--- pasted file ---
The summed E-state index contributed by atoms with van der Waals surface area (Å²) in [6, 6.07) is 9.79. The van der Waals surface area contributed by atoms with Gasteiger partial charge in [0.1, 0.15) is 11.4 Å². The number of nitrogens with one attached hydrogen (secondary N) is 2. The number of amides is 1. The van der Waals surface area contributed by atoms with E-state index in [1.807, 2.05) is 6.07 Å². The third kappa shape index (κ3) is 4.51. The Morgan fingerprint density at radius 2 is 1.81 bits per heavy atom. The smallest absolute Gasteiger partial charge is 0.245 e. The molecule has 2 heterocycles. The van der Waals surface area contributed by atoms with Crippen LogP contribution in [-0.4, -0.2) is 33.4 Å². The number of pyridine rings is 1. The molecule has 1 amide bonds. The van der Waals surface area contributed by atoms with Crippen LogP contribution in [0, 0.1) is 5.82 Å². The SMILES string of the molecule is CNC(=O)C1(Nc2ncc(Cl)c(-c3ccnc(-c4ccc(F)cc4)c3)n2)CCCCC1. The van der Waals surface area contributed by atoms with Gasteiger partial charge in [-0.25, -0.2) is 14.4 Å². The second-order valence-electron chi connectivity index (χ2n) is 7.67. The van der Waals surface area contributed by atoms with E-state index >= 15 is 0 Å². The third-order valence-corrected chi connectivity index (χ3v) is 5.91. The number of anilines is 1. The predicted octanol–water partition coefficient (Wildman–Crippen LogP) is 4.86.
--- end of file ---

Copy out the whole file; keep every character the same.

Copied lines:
The summed E-state index contributed by atoms with van der Waals surface area (Å²) in [6, 6.07) is 9.79. The van der Waals surface area contributed by atoms with Gasteiger partial charge in [0.1, 0.15) is 11.4 Å². The number of nitrogens with one attached hydrogen (secondary N) is 2. The number of amides is 1. The van der Waals surface area contributed by atoms with E-state index in [1.807, 2.05) is 6.07 Å². The third kappa shape index (κ3) is 4.51. The Morgan fingerprint density at radius 2 is 1.81 bits per heavy atom. The smallest absolute Gasteiger partial charge is 0.245 e. The molecule has 2 heterocycles. The van der Waals surface area contributed by atoms with Crippen LogP contribution in [-0.4, -0.2) is 33.4 Å². The number of pyridine rings is 1. The molecule has 1 amide bonds. The van der Waals surface area contributed by atoms with Crippen LogP contribution in [0, 0.1) is 5.82 Å². The SMILES string of the molecule is CNC(=O)C1(Nc2ncc(Cl)c(-c3ccnc(-c4ccc(F)cc4)c3)n2)CCCCC1. The van der Waals surface area contributed by atoms with Gasteiger partial charge in [-0.25, -0.2) is 14.4 Å². The second-order valence-electron chi connectivity index (χ2n) is 7.67. The van der Waals surface area contributed by atoms with E-state index >= 15 is 0 Å². The third-order valence-corrected chi connectivity index (χ3v) is 5.91. The number of anilines is 1. The predicted octanol–water partition coefficient (Wildman–Crippen LogP) is 4.86.